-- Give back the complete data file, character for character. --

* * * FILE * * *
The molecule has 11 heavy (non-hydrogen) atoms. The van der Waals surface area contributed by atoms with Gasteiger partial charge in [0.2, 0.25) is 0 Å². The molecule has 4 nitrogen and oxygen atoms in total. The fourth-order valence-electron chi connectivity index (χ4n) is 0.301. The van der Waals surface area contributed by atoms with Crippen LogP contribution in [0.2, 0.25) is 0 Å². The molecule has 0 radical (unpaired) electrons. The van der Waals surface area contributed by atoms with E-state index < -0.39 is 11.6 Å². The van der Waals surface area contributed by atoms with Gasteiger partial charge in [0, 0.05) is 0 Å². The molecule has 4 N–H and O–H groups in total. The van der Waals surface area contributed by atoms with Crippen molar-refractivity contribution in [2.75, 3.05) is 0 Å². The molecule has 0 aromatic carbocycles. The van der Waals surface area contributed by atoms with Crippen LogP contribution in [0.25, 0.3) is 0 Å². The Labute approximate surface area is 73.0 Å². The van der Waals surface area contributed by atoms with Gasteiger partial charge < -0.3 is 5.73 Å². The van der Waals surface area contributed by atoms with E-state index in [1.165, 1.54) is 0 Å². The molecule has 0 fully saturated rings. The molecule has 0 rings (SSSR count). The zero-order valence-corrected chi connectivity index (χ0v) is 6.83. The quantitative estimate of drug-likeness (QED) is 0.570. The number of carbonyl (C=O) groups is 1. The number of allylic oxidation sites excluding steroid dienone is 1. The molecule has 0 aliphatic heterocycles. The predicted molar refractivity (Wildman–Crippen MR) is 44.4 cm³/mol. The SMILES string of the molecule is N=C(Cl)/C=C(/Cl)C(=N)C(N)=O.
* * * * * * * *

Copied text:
The molecule has 11 heavy (non-hydrogen) atoms. The van der Waals surface area contributed by atoms with Gasteiger partial charge in [0.2, 0.25) is 0 Å². The molecule has 4 nitrogen and oxygen atoms in total. The fourth-order valence-electron chi connectivity index (χ4n) is 0.301. The van der Waals surface area contributed by atoms with Crippen LogP contribution in [0.2, 0.25) is 0 Å². The molecule has 0 radical (unpaired) electrons. The van der Waals surface area contributed by atoms with E-state index < -0.39 is 11.6 Å². The van der Waals surface area contributed by atoms with Gasteiger partial charge in [0, 0.05) is 0 Å². The molecule has 4 N–H and O–H groups in total. The van der Waals surface area contributed by atoms with Crippen molar-refractivity contribution in [2.75, 3.05) is 0 Å². The molecule has 0 aromatic carbocycles. The van der Waals surface area contributed by atoms with Crippen LogP contribution in [0.25, 0.3) is 0 Å². The Labute approximate surface area is 73.0 Å². The van der Waals surface area contributed by atoms with Gasteiger partial charge < -0.3 is 5.73 Å². The van der Waals surface area contributed by atoms with E-state index in [1.165, 1.54) is 0 Å². The molecule has 0 fully saturated rings. The molecule has 0 rings (SSSR count). The zero-order valence-corrected chi connectivity index (χ0v) is 6.83. The quantitative estimate of drug-likeness (QED) is 0.570. The number of carbonyl (C=O) groups is 1. The number of allylic oxidation sites excluding steroid dienone is 1. The molecule has 0 aliphatic heterocycles. The predicted molar refractivity (Wildman–Crippen MR) is 44.4 cm³/mol. The SMILES string of the molecule is N=C(Cl)/C=C(/Cl)C(=N)C(N)=O.